What To Take To A Job Interview

When planning for a scheduled job interview, do you know what to take with you to impress your prospective employer?

Getting a job interview provides an opportunity to convince an employer to hire you. Looking your best, you plan ahead for all the things you want to say and do, as well as those to avoid. But what should you take along with you?

1. Take a completed job application. This document may have been sent to you with an invitation for the interview. Or you may have filled one out weeks before, which led to the call for an interview. A third option is that you may be handed an application to fill out in the lobby as you wait for your interview appointment. Complete the form in dark ink, writing or printing neatly. Use full names and addresses, leaving nothing blank unless you have no information to add for categories like military service if you have not served in the armed forces.

2. Take a copy of your resume or vita. Even if you sent one beforehand, it is not unusual for an employer to have questions about your background or work history, and you will find it convenient to refer to the copy in your lap rather than guess from memory or ask to see the employer's copy. Sometimes an advance copy can get mislaid, so an extra can always come in handy.

3. Take your reference letters. As with the vita, you may have sent copies ahead of time, although most job seekers do not. Bring along copies to discuss during the interview if the opportunity should arise during an employer's questions, for example. You also can offer to leave copies of your references as the interview comes to an end. The interviewer is likely to appreciate your foresight and thoughtfulness. If you don't have actual letters yet, you can leave a list of three or four professional contacts who have agreed to provide contact references if needed.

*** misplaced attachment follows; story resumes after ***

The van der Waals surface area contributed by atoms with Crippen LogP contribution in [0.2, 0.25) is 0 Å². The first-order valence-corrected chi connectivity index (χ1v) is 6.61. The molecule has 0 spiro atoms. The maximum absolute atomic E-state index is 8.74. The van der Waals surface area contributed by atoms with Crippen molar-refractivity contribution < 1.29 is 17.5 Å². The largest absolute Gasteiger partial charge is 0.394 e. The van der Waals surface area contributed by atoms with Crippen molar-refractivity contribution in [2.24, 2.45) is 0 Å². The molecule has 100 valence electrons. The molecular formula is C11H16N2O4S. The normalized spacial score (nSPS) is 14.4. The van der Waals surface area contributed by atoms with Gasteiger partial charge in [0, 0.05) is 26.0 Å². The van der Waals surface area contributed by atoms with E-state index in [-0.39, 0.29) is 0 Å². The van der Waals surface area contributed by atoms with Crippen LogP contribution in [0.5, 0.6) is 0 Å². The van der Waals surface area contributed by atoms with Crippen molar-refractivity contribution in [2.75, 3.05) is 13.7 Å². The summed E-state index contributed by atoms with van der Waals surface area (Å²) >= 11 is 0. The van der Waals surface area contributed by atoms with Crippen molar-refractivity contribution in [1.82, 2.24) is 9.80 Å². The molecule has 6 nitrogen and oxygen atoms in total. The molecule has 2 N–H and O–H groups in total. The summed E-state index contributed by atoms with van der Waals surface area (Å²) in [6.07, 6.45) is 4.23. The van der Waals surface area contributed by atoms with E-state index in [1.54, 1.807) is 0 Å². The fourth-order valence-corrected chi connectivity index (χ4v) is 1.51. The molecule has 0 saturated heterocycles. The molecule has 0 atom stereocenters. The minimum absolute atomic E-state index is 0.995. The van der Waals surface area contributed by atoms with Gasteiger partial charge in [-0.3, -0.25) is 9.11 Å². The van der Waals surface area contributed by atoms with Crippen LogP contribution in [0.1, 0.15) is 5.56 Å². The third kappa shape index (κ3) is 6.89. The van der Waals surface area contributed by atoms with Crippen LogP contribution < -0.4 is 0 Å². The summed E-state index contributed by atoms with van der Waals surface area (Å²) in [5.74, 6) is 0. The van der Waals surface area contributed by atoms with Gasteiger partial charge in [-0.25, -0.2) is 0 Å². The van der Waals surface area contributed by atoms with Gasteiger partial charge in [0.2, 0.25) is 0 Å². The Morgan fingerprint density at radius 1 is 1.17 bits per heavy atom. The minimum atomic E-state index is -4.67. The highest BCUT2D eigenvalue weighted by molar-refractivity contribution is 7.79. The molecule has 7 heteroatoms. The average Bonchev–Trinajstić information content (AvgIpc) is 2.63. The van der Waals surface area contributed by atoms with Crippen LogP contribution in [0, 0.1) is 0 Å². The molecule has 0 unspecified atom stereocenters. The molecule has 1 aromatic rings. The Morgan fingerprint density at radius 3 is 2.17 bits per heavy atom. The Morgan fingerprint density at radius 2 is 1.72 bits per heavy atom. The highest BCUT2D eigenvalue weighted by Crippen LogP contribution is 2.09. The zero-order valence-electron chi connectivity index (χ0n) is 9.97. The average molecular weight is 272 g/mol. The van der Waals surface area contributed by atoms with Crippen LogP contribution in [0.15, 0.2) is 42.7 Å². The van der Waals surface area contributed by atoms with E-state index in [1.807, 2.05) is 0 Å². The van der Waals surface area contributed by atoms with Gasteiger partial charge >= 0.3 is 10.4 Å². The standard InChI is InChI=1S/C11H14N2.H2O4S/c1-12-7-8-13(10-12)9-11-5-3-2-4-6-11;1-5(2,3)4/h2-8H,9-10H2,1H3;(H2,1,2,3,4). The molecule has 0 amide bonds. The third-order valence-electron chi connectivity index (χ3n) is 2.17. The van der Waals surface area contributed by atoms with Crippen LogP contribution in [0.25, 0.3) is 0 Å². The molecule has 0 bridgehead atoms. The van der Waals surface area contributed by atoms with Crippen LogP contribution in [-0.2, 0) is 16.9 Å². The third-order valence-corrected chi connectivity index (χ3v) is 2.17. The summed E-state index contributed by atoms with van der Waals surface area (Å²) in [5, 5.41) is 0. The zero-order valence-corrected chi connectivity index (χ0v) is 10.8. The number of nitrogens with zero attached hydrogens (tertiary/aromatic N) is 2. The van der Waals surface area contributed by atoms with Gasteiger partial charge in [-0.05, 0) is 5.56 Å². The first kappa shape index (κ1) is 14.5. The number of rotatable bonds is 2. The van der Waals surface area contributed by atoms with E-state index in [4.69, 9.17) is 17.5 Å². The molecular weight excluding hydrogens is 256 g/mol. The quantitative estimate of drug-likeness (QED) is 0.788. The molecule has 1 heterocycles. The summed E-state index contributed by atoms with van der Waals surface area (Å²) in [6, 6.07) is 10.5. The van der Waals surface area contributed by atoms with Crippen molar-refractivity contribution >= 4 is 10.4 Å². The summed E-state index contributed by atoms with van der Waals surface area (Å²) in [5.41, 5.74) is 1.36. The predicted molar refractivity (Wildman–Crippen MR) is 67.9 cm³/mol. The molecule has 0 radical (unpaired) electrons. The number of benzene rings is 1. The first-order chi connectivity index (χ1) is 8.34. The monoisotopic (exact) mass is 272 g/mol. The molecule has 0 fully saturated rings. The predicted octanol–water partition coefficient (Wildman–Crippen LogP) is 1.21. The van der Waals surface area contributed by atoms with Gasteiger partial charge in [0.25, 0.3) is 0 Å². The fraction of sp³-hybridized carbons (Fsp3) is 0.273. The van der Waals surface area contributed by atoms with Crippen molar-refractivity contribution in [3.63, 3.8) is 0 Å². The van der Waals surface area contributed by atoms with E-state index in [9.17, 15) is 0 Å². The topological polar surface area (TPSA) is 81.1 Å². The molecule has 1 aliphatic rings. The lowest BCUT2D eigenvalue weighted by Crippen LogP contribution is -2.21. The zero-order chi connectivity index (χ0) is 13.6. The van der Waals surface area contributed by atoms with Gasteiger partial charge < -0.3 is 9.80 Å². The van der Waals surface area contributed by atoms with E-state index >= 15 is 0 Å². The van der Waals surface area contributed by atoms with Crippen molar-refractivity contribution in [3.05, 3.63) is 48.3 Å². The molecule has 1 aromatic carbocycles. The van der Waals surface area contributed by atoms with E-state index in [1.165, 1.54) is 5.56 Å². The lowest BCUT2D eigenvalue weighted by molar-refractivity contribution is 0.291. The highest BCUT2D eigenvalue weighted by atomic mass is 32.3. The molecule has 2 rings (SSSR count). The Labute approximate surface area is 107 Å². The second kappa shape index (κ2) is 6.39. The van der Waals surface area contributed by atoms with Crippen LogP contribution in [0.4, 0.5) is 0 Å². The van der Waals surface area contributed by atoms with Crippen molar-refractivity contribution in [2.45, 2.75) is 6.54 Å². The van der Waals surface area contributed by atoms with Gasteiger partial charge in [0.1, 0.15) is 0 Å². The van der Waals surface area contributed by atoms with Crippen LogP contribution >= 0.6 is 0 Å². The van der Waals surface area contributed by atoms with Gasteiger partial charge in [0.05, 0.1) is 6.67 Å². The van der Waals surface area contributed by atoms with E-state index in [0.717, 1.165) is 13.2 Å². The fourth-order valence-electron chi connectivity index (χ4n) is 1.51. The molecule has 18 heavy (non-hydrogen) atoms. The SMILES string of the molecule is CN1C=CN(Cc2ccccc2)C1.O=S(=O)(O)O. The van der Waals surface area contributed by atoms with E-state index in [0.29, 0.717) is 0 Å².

4. Take along copies of licensing, certifications, or course completion that will indicate your suitability for the position. Most employers will not ask for proof of these things during an interview, but in case yours should mention them, you will have something ready to show him or her. Plus there may be information on these documents that you can quickly allude to, such as the date a certification was awarded, whether it is an accredited institution, etc.

5. Take with you a driver's license and other miscellaneous documents that might be needed. Occasionally an employer might ask to see a photo identification, such as a driver's license. Or if you are applying for a job where driving might be required, proof of a state driver's license and auto insurance may need to be provided. In addition, if your job will require overseas travel, bring your passport or immunization record, not that you will necessarily need these at the interview, but to show them when the opportunity arises as added proof that you're on the ball, and thus a good fit for the job.

6. Take along information about the company. This may have been sent to you with the application, or you might have downloaded pages from the Website. Either way, it will help to have notes or details available to show the employer that you are interested in the company and as support any questions you might have.

A slender file is all you will need, but it may be enough to demonstrate your professional competence and ensure a hiring decision in your favor.

© High Speed Ventures 2011